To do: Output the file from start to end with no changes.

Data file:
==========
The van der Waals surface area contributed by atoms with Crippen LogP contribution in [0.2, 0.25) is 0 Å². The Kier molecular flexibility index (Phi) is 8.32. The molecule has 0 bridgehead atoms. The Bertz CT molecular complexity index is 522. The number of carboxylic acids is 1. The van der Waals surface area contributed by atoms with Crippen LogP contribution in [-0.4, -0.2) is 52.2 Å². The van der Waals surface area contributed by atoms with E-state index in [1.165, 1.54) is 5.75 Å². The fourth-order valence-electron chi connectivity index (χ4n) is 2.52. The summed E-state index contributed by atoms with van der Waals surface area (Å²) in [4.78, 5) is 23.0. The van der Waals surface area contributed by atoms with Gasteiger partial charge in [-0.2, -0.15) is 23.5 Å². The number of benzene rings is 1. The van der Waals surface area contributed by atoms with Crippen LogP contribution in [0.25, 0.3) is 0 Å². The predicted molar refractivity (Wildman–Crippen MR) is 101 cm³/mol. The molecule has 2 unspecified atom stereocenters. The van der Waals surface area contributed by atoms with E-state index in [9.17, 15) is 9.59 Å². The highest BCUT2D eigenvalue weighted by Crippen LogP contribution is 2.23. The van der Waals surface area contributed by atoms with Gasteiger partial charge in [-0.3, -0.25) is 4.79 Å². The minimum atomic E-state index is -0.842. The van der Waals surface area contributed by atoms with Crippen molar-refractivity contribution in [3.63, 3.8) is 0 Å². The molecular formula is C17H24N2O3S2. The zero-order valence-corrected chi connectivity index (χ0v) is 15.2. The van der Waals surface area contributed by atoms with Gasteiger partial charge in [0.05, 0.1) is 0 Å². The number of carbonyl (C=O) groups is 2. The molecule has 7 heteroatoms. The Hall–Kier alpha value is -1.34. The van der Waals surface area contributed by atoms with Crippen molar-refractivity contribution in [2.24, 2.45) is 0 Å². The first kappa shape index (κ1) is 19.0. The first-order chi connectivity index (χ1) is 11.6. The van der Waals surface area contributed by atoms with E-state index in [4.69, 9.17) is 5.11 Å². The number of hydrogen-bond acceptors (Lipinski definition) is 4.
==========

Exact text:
The van der Waals surface area contributed by atoms with Crippen LogP contribution in [0.2, 0.25) is 0 Å². The Kier molecular flexibility index (Phi) is 8.32. The molecule has 0 bridgehead atoms. The Bertz CT molecular complexity index is 522. The number of carboxylic acids is 1. The van der Waals surface area contributed by atoms with Crippen LogP contribution in [-0.4, -0.2) is 52.2 Å². The van der Waals surface area contributed by atoms with E-state index in [1.165, 1.54) is 5.75 Å². The fourth-order valence-electron chi connectivity index (χ4n) is 2.52. The summed E-state index contributed by atoms with van der Waals surface area (Å²) in [4.78, 5) is 23.0. The van der Waals surface area contributed by atoms with Gasteiger partial charge in [-0.2, -0.15) is 23.5 Å². The number of benzene rings is 1. The van der Waals surface area contributed by atoms with Crippen LogP contribution in [0.25, 0.3) is 0 Å². The predicted molar refractivity (Wildman–Crippen MR) is 101 cm³/mol. The molecule has 2 unspecified atom stereocenters. The van der Waals surface area contributed by atoms with E-state index in [9.17, 15) is 9.59 Å². The highest BCUT2D eigenvalue weighted by Crippen LogP contribution is 2.23. The van der Waals surface area contributed by atoms with Gasteiger partial charge in [-0.3, -0.25) is 4.79 Å². The minimum atomic E-state index is -0.842. The van der Waals surface area contributed by atoms with Crippen molar-refractivity contribution in [3.63, 3.8) is 0 Å². The molecular formula is C17H24N2O3S2. The zero-order valence-corrected chi connectivity index (χ0v) is 15.2. The van der Waals surface area contributed by atoms with Gasteiger partial charge in [0.05, 0.1) is 0 Å². The number of carbonyl (C=O) groups is 2. The molecule has 7 heteroatoms. The Hall–Kier alpha value is -1.34. The van der Waals surface area contributed by atoms with Crippen molar-refractivity contribution in [2.24, 2.45) is 0 Å². The first kappa shape index (κ1) is 19.0. The first-order chi connectivity index (χ1) is 11.6. The van der Waals surface area contributed by atoms with E-state index in [4.69, 9.17) is 5.11 Å². The number of hydrogen-bond acceptors (Lipinski definition) is 4.